Time playing together, both in school and the summer months,  is serving Holton's Garett Beecher (shown above, right) and Trey Tanking (left) well in their senior season.

Beecher, Tanking in sync on the basketball court


Batman had Robin. Johnny Carson had Ed McMahon. Paul McCartney had John Lennon. Michael Jordan had Scottie Pippen. The list goes on and on.

In the annals of history, there is no shortage of notable pairs who achieved great things together. As far as Holton High School’s history is concerned, current seniors Garett Beecher and Trey Tanking stand out in a similar vein for what they have done on the basketball court.

The dynamic duo is more tightly linked than seemingly any other pair to come through the program during its recent renaissance period. With three state tournament appearances in the last five seasons, there have been other tandems (Taylor Smith/Forrestal Hickman, Trent Tanking/Ty Burdiek) to lift the Wildcats up to new heights, but none have carried the load like the younger Tanking and Beecher.

Prior to the start of the Tonganoxie Invitational tournament, the pair had accounted for 60 percent of Holton’s total scoring this season with Beecher tallying 19.3 points per contest (and closing in on 1,000 career points) and Tanking chipping in 14.2 on average.

Numbers don’t lie and they certainly help paint a picture of the pair’s body of work, but those numbers are also just broad stokes that don’t show off the finesse and detail that goes into the final result.

Part of the reason Beecher and Tanking stand out is how well their skills fit together, like yin and yang, and complement each other on the court.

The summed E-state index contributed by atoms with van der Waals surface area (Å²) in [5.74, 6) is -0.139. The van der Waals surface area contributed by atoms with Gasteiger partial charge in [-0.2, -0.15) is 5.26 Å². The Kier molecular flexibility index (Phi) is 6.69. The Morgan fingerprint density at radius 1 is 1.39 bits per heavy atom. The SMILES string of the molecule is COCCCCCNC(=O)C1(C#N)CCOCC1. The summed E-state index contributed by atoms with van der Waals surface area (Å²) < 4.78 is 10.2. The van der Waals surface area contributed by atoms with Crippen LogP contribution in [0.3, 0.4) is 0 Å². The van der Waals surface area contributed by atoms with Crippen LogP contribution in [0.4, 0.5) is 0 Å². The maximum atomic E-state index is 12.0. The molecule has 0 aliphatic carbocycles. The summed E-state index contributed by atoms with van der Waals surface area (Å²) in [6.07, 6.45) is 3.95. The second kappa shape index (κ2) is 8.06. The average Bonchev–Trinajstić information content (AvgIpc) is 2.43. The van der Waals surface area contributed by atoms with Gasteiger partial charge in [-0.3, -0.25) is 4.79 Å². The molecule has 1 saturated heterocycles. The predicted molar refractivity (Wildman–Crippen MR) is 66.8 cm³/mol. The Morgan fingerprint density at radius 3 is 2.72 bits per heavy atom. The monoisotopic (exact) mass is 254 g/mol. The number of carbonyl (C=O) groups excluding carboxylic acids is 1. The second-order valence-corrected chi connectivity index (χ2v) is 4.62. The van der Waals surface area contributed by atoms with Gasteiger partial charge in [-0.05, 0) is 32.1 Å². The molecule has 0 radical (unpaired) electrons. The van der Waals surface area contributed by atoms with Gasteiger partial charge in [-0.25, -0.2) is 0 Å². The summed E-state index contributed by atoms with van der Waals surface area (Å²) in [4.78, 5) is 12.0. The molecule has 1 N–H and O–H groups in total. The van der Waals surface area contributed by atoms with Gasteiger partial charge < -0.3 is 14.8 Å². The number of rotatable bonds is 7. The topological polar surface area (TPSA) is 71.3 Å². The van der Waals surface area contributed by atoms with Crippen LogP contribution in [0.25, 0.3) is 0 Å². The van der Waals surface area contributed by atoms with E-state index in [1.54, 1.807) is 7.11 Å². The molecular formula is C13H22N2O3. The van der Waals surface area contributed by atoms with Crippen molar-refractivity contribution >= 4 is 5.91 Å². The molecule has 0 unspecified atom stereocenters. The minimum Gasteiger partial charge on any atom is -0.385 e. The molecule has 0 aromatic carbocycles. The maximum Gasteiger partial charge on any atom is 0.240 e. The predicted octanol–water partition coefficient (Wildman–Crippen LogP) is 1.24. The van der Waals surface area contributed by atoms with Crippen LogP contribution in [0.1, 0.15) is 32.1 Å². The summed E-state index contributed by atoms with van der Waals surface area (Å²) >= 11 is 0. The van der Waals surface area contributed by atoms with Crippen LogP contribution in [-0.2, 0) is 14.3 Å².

Beecher is the sharp-shooter who is hitting more than half (53%) of his long-range attempts, while Tanking acts as the facilitator and creates off the dribble, opening up a lot of offensive looks for Beecher.

“It’s really hard when they’re both on the floor together to scheme for both of them because they have very different skills, yet they understand the other one’s strengths and weaknesses,” HHS coach Ryan Noel said.

Understanding like that comes from time spent together, and Beecher and Tanking have put in a lot of time together on the basketball court during the high school season as well as the summer months.

“Good friends on and off the court, you always know their tendencies, what they’re going to want to do and where they’re going to be at,” Beecher said.

Beecher and Tanking’s bond, both said, was fostered almost immediately once they came together for their first day of practice on the same team. Beecher came into the Holton school district from Onaga in his sixth-grade year and the two quickly became like peas in a pod and their chemistry carried over into summer competition.

“We just kind of clicked even if we didn’t really kind of recognize it. We just did and it’s been that way ever since,” Tanking said.

Neither has ever backed away from the work that has gotten them to this level, as the gym rats often put in extra time honing their craft. Both routinely stay after practice to put in extra work on their game, while Beecher noted he will come in an hour early when he has late start at school to work on his shot.